USP Beaumont Mental Health of Prisoners

Aug, 21 11 Post by: admin | No Comments


Psychology Services


Psychology staff offer comprehensive individual and group therapy programs. These programs address the full range of clinical disorders, provide self-help options, assess and treat behavioral or emotional problems, and facilitate overall adjustment. The psychology department also provides drug abuse treatment for those who have substance use disorders. Moreover, psychologists consult closely with psychiatry and will help determine any need for psychotropic medication. We also consult with other staff about the mental health needs of inmates and coordinate our services with other departments as appropriate.

To request an appointment with a psychologist, inmates may submit an Inmate Request to Staff form to the psychology department. Enrollment in counseling groups is generally offered on a “first¬come-first-serve” basis; to enroll, the inmate must stop by the department and place his name on the appropriate sign-up roster.

Twenty-four hour crisis intervention is available seven days a week to any inmate presenting a need for such. Inmates are encouraged to alert any staff member to their need for intervention; a psychologist will respond as appropriate. While staff are trained to recognize signs of distress and to refer inmates, the inmates, themselves, are strongly encouraged to notify staff of any behavior or situation that may suggest another inmate is upset and/or potentially suicidal. Common signs of suicide are depression, a loss of interest in activities, and/or major changes in appearance, mood, relationships, or routine. Importantly, if a fellow inmate makes statements that suggest he may be thinking of suicide, please take those statements seriously and refer him to a staff member.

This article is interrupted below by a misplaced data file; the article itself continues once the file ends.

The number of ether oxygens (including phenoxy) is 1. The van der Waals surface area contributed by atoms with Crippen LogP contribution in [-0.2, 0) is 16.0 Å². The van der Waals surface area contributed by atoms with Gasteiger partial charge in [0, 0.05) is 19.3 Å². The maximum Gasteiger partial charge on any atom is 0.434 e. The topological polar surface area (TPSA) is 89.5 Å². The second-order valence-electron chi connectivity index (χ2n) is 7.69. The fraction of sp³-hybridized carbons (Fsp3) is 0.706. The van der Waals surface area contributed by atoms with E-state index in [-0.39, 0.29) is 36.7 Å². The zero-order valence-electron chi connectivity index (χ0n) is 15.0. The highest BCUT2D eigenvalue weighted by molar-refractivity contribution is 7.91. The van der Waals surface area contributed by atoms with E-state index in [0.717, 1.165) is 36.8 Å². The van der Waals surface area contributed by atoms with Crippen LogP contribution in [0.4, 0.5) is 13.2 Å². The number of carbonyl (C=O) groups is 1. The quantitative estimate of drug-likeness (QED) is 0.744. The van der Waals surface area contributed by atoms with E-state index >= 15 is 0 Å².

All arrivals to the institution will be screened by a psychologist. This assessment will include a review of any past and current problems and may include an individual interview. The screening will provide the psychologist an opportunity to note and recommend potential needs for treatment.

Counseling Activities


There are many alternatives for inmates who have personal problems and desire to correct them. These options include alcoholics anonymous, self-esteem groups, and other voluntary groups. In addition, institutions have professional resource staff who are trained in various social science fields. Inmate participation in these activities will be encouraged upon the staff’s assessment of inmates’ needs; however, participation in such activities is voluntary. Staff of each unit are available for informal counseling sessions and they conduct formal group counseling activities.

Suicide Prevention and Intervention


It is not uncommon for people to experience feelings of depression and helplessness while in jail or prison, particularly if they are newly incarcerated, are serving a long sentence, are experiencing family problems or problems getting along with other inmates, or receiving bad news. Sometimes, inmates consider committing suicide due to all of the pressure they are under. Staff are trained to monitor inmates for signs of suicidality, and are trained to refer all concerns to the Psychology Department. However, staff does not always see what inmates see.

If you are personally experiencing any of the problems noted above, or you or another inmate are showing signs of depression (sadness, tearfulness, lack of enjoyment in usual activities), withdrawal (staying away from others, reducing phone calls and/or visits), or hopelessness (giving away possessions, stating that there is nothing to live for), PLEASE alert a staff member right away. Your input can save a life.

Lastly, the department maintains a self-help resource library that contains material available for review by interested inmates. You may access these materials by issuing your request to a psychology staff member. The department has an “open-door policy” and inmates are encouraged to access our services at anytime through the day. You may also submit a “cop-out” to request a session with a psychologist or drug treatment specialist.

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